‘Elegy for Organ in Ten Parts’, by Kate McIntyre


Photo by Stijn Nieuwendijk. Image reproduced under the Creative Commons Attribution-NonCommercial-NoDerivs 2.0 Generic License.

The new Managing Editor of The Missouri Review, Kate McIntyre, recently gave us a big shout-out in a podcast conversation (embedded below). We’re mentioned around the fourteen-minute mark, but you should definitely listen to the whole thing – such an intelligent and wide-ranging conversation. Thanks, Kate!

And this is one not a tonne of people know about, though I think more and more people will – it’s a magazine that’s published out of Australia actually, called The Lifted Brow. Something I like about them very much is: for a long time it seemed as if it was a one-man operation, one editor with seemingly endless energy, who was putting this magazine out and getting these contributors which were just so impressive – people like Rick Moody, Brian Evenson, all sorts of folks, really, really cool stuff. And it’s a magazine that hasn’t been around very long but has evolved through several iterations – it was your more standard perfect-bound magazine for a while, and then they switched to a newspaper-ish format, and now they do really cool things with graphic design. And I think they’ve buddied up with McSweeney’s somehow, and just did a very successful redesign. And they also do a lot of work with graphic novels, short comics, that sort of thing. So I’m always really intrigued to see what they’re doing.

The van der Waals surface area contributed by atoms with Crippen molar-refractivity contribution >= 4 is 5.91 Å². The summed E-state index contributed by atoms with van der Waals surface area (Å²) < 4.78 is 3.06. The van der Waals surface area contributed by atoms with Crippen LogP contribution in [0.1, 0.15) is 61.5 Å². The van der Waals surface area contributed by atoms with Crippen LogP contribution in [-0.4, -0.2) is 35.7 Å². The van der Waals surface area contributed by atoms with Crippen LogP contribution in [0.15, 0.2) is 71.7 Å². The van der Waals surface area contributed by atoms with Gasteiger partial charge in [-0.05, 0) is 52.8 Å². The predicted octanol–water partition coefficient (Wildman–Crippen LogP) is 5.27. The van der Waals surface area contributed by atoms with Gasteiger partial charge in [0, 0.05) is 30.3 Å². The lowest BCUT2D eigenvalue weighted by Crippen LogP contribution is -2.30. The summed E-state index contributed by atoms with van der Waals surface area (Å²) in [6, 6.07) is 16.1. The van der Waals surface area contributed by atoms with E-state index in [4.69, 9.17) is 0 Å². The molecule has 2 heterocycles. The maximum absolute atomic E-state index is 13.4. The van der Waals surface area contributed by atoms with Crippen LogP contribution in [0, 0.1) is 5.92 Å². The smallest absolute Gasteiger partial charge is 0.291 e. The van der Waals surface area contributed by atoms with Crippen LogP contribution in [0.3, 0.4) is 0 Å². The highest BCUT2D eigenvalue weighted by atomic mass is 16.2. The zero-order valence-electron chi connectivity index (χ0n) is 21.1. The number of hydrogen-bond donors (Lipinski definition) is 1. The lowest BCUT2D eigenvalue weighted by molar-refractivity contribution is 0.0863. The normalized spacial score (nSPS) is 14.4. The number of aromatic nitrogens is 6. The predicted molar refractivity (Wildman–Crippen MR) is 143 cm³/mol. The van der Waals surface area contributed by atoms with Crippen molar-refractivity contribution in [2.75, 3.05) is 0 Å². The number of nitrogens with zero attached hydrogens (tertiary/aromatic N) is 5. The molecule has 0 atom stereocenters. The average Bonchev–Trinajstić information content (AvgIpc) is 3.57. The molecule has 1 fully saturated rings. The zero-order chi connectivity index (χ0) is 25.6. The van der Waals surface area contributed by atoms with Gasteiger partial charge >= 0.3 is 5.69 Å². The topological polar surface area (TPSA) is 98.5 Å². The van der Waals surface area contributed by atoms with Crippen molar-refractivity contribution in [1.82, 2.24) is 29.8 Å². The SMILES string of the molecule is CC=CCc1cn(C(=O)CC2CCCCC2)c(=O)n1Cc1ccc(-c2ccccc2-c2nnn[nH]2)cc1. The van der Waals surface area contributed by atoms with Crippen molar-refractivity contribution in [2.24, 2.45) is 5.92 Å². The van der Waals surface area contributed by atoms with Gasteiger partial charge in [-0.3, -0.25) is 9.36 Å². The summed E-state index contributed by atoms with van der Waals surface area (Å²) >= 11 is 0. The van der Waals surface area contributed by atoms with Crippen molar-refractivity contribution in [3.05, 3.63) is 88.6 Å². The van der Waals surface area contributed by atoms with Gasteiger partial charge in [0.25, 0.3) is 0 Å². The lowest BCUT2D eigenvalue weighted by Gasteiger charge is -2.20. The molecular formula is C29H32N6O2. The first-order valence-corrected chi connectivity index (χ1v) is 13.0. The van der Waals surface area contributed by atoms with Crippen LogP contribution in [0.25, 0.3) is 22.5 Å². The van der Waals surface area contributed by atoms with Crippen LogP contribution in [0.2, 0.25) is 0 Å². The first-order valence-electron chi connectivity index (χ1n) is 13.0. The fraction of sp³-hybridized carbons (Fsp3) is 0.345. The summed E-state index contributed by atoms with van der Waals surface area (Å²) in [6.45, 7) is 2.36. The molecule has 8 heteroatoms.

In addition to having kept her eye on us for many years, Kate has also been published in TLB – way back in 2010, in our seventh issue. As a gesture of thanks for her kind words and even kinder engagement with us for so long, we’ve republished her story ‘Elegy for Organ in Ten Parts’ below.


Lately, Elizabeth drank a lot, so she worried about her liver. Cirrhosis. Scarring. Nodules. Lesions. Swelling. All invisible. How could she know what happened inside her while she ate (little) and slept (less), while she swilled vodka tonics and took home strange men? She did not usually worry about her health. Instead she compared three- and two-button blazers and skin-clarifying moisturisers. She wondered if the new cruise line campaign she spearheaded had the right balance of hip South End newness and staid Beacon Hill sameness, so the Beacon Hill folks (the target market) were seduced but not scared. Her masterstroke: buying the rights to ‘London Calling’ for the European Adventure theme song. Now that the project was winding down, she could relax after work, let her brain get flabby and happy for a couple weeks. But her mind revved up and refused to downshift, she would say, if she were trying to sell her brain to eighteen-to-thirty-five-year-old men.

As long as her mind had to gnaw something, a bodily organ was good to chew. It showed Elizabeth’s burgeoning depth. Or at least her concern for deeper things from a literal, subcutaneous standpoint. Was this what maturity meant? She’d waited twenty-five years to feel the tug of womanly responsibility, ever since her little girl days, shuffling in her mother’s pink houndstooth pumps, tripping over long strands of pearls she’d twined around her neck, holding an imaginary cigarette to her mouth and puckering.